A centurial constellation.

Tonight, I have reached my hundredth post. Because my day basically involved my watching extremely silly contemporary movies, checking out library books, filing some forms, and then eating delicious curried salmon while watching (and helping provide live satirical commentary for) King Vidor's The Crowd (1928), and because I'm feeling a strong compulsion to do something memorable to mark my gratitude that these writings have come to constitute such a productive, provocative part of my life in the past few months, I've decided to revisit a experiment in self-narration that I did last year, in private, after my soon-to-be-Chicagoan friend posted a list of 101 things about himself on his blog. Back then, the Cabinet was nary a twinkle in my eye, and so I wrote my list just to my friend. It gave me such a high that I then proceeded to write two or three pages of fiction, for the first time in more than a decade. I then more or less turned my back on all but my critical writing for another whole ten months, before everything came to a boil in December.

Rather than list 101 things about myself, I will give you only 100. And rather than list them by number, I'll present them in paragraphs of ten. It may well turn out that you'll get ten ten-sentence paragraphs that will be about whatever it is my mind starts constellating, here, rather than 100 discrete things, so consider yourself forewarned. You can double-check my counting, if you want. I predict that your experience will be rather like mine on Nauplion's thousand steps.

One. I was born in Detroit, Michigan. Over the course of my childhood and adolesence, Detroit's decay and fall, and the way it made me fear for my life (so much so that I sometimes put my head between my knees while we rode through Detroit in the car, because I worried that we were going to die), developed my understanding of what cities had to be like. By the time I traveled to New York City for the first time in 1999, I was ready to be felt up, mugged, and/or shot in the subway, if not in Port Authority the moment I stepped off the bus--despite the fact that I had already begun learning the joys of city visiting when I lived in Athens and in London. When I was in Brooklyn last October, I realized, coming in from Ronkonkoma on the Long Island Rail Road and the Q train, that my body has learned a way of holding itself that I automatically and happily step into when I arrive in cities. I gaze straight ahead but still manage to take in everything on my peripheries, not because I'm scared and not simply because I'm vigilant but mainly because there's so much to see and hear that I go into sensory overload. One thing that doesn't change in cities is the length of my stride. I am a fast walker, and not because I take a lot of steps. I realized at a particular moment just how much I enjoyed walking with a long stride: it was in the middle of a swim meet, when I was about ten, and I was walking along the pool deck, getting ready to round the corner near the shallowest end of the part of the pool in which we didn't compete, when it suddenly hit me that my feet were hitting the concrete and my legs were pushing me off with a strength I wanted to keep relishing until I couldn't anymore. One of my funniest memories from high school: shopping for a prom dress with my mother, I strode out of the dressing room in one possibility, and she said, "If you're going to wear that dress, you should take smaller steps." Sometimes I still worry that my mother thinks I haven't turned out to be the right kind of woman, even though she's also one of a handful of women who taught me that there is no right kind of woman--and who thus made me a feminist, even if all those women wouldn't necessarily identify themselves as feminists--and even though her response to this sentence will be, "You have to be the kind of woman you need to be. It's your life."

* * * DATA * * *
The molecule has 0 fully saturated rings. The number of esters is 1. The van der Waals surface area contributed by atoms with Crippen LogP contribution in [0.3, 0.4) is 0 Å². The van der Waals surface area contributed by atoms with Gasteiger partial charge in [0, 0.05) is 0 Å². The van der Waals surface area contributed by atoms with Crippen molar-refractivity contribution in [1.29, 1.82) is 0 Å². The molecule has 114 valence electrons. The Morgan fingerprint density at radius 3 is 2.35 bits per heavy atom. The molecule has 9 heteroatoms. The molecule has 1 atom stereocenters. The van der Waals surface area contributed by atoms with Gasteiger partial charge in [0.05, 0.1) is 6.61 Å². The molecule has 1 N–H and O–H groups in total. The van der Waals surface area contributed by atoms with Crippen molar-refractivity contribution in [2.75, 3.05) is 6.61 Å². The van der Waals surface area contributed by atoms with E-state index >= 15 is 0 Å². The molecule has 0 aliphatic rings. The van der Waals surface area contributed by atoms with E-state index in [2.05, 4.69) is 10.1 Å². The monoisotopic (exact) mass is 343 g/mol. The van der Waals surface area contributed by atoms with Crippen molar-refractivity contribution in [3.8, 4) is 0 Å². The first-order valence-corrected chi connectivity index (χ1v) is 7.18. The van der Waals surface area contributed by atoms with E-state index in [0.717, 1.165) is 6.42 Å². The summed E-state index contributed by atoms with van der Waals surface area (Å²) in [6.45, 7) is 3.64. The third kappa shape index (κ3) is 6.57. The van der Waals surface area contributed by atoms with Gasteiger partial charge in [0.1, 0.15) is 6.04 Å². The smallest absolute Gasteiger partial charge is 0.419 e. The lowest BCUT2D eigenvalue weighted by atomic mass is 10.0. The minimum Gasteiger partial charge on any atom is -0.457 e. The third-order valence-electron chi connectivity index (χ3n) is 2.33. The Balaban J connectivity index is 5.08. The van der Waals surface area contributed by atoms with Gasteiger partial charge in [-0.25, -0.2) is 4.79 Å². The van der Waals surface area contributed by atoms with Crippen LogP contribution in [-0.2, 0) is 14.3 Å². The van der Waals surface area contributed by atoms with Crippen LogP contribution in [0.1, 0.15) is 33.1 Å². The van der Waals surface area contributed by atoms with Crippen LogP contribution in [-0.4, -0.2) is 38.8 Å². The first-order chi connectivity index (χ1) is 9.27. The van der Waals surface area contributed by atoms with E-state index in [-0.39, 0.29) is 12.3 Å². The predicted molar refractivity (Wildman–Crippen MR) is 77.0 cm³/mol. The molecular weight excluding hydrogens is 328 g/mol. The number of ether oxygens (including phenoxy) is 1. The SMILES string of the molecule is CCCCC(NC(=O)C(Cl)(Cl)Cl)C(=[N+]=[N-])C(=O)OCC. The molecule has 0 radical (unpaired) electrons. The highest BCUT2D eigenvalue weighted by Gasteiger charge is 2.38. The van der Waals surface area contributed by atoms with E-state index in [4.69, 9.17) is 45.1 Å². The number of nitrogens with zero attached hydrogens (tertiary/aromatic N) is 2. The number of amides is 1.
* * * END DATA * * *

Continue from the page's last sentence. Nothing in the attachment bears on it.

Two. I wasn't really born in Detroit. I was really born in Grosse Pointe, down the road from Detroit. I say that I was born in Detroit not because no one's heard of Grosse Pointe but because I don't want to sound as though I was born in a wealthy suburb (we didn't live there; we were Detroiters), even though I'm sure that not everyone in Grosse Pointe was or is wealthy. When I finally saw the movie Grosse Pointe Blank (1997), though, I was terrifically excited to see the houses along Lake Shore Drive, because I used to see those houses every time my parents and brother and I would visit our families in Detroit. The movie to which I've had the strongest "I've seen that!" reaction, though, is Hoosiers (1986). If you've seen the beginning of Hoosiers, when Gene Hackman is driving through a steely grey Indiana morning, autumnal cornfields stretching out on either side of the rural routes he travels, then you've seen the landscape that formed a significant part of me. When we first lived in Indiana, my mother told us that the state where one has lived the longest counts as the state one is from. By these rules, Indiana is where I'm from. When people ask me where I'm from, though, I can't just say "Indiana." I tend to go all the way back to Detroit, then mention Buffalo, NY, and then say Indiana, before I finally explain that I now consider myself a Great Lakes girl, having spent highly significant parts of my life in upstate New York.

Three. Sometimes I wonder where I should be buried, when I die--which is not, I'll reassure you right away, anything like wondering when or how I'm going to die. My maternal grandparents and great-grandmother, the only relatives I've known who have died (or whom I know to have died), are all buried in Detroit's Mt. Olivet Cemetery, near City Airport. There's so much wrapped up in that last sentence that it will take several more to disentangle: for one, as I typed it, I realized that it excludes my uncle Chuck, who died when I was six. I think that he's buried in northern Michigan, where my paternal grandfather is also, but I'm not sure. I have not been in touch with anyone from my extended family since Thanksgiving 2004, so it's not likely I'm going to feel any desire to have my remains located where my extended family members are--if there were even any room left where they are (as in, for example, the multi-person family tomb, marked by a giant stone simply bearing my last name, in another Detroit cemetery, or even in Mt. Olivet). I know that there's no room near my grandparents and my great-grandmother in Mt. Olivet because of the story of how my grandfather and my parents almost had to pick a plot far from my great-grandparents' graves, after my grandmother's sudden death twelve years ago. When they all arrived at the cemetery and consulted the map showing available plots, the section of the cemetery where Bushia and Dzia Dzia are buried looked as though it was full, but at the last second, someone noticed that the plot touching corners with my great-grandparents' plot was available and suitable for two. Just over four years later, my grandfather's ashes joined my grandmother's there. As I flew out the next afternoon, watching the Renaissance Center and the Detroit River get smaller and smaller, I said goodbye to Detroit, possibly forever. Sometimes I wish my grandparents were buried somewhere more accessible to me (in multiple senses), so that I could visit them.